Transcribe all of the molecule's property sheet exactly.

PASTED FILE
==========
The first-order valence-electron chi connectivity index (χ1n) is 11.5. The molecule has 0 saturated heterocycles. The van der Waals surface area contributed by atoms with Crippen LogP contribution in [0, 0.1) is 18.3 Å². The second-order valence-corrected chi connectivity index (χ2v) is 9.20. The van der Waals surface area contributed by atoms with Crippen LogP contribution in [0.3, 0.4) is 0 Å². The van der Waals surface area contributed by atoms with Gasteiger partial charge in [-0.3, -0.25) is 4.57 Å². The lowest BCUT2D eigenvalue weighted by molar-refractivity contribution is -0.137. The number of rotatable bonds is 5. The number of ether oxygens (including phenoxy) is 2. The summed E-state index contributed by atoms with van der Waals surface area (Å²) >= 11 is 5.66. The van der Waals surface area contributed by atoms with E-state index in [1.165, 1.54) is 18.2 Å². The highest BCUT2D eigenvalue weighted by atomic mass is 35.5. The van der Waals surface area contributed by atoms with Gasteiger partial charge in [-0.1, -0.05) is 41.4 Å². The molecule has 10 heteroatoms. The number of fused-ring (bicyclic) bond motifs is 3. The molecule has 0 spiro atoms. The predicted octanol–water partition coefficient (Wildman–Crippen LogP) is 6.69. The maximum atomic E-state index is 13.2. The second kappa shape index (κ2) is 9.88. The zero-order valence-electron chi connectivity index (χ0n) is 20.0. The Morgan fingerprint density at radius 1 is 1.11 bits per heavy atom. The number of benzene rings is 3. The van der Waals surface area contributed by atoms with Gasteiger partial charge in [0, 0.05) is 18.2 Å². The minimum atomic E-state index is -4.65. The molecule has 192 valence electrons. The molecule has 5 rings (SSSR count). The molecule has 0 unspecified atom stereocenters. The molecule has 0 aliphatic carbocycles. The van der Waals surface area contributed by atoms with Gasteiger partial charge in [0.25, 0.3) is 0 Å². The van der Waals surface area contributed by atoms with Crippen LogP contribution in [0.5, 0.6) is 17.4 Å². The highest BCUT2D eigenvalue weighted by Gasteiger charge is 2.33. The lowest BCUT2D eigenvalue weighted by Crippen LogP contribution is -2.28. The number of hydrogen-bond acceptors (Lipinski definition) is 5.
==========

The first-order valence-electron chi connectivity index (χ1n) is 11.5. The molecule has 0 saturated heterocycles. The van der Waals surface area contributed by atoms with Crippen LogP contribution in [0, 0.1) is 18.3 Å². The second-order valence-corrected chi connectivity index (χ2v) is 9.20. The van der Waals surface area contributed by atoms with Crippen LogP contribution in [0.3, 0.4) is 0 Å². The van der Waals surface area contributed by atoms with Gasteiger partial charge in [-0.3, -0.25) is 4.57 Å². The lowest BCUT2D eigenvalue weighted by molar-refractivity contribution is -0.137. The number of rotatable bonds is 5. The number of ether oxygens (including phenoxy) is 2. The summed E-state index contributed by atoms with van der Waals surface area (Å²) >= 11 is 5.66. The van der Waals surface area contributed by atoms with E-state index in [1.165, 1.54) is 18.2 Å². The highest BCUT2D eigenvalue weighted by atomic mass is 35.5. The van der Waals surface area contributed by atoms with Gasteiger partial charge in [-0.1, -0.05) is 41.4 Å². The molecule has 10 heteroatoms. The number of fused-ring (bicyclic) bond motifs is 3. The molecule has 0 spiro atoms. The predicted octanol–water partition coefficient (Wildman–Crippen LogP) is 6.69. The maximum atomic E-state index is 13.2. The second kappa shape index (κ2) is 9.88. The zero-order valence-electron chi connectivity index (χ0n) is 20.0. The Morgan fingerprint density at radius 1 is 1.11 bits per heavy atom. The number of benzene rings is 3. The van der Waals surface area contributed by atoms with Gasteiger partial charge in [0, 0.05) is 18.2 Å². The minimum atomic E-state index is -4.65. The molecule has 192 valence electrons. The molecule has 5 rings (SSSR count). The molecule has 0 unspecified atom stereocenters. The molecule has 0 aliphatic carbocycles. The van der Waals surface area contributed by atoms with Gasteiger partial charge in [0.25, 0.3) is 0 Å². The van der Waals surface area contributed by atoms with Crippen LogP contribution in [0.5, 0.6) is 17.4 Å². The highest BCUT2D eigenvalue weighted by Gasteiger charge is 2.33. The lowest BCUT2D eigenvalue weighted by Crippen LogP contribution is -2.28. The number of hydrogen-bond acceptors (Lipinski definition) is 5.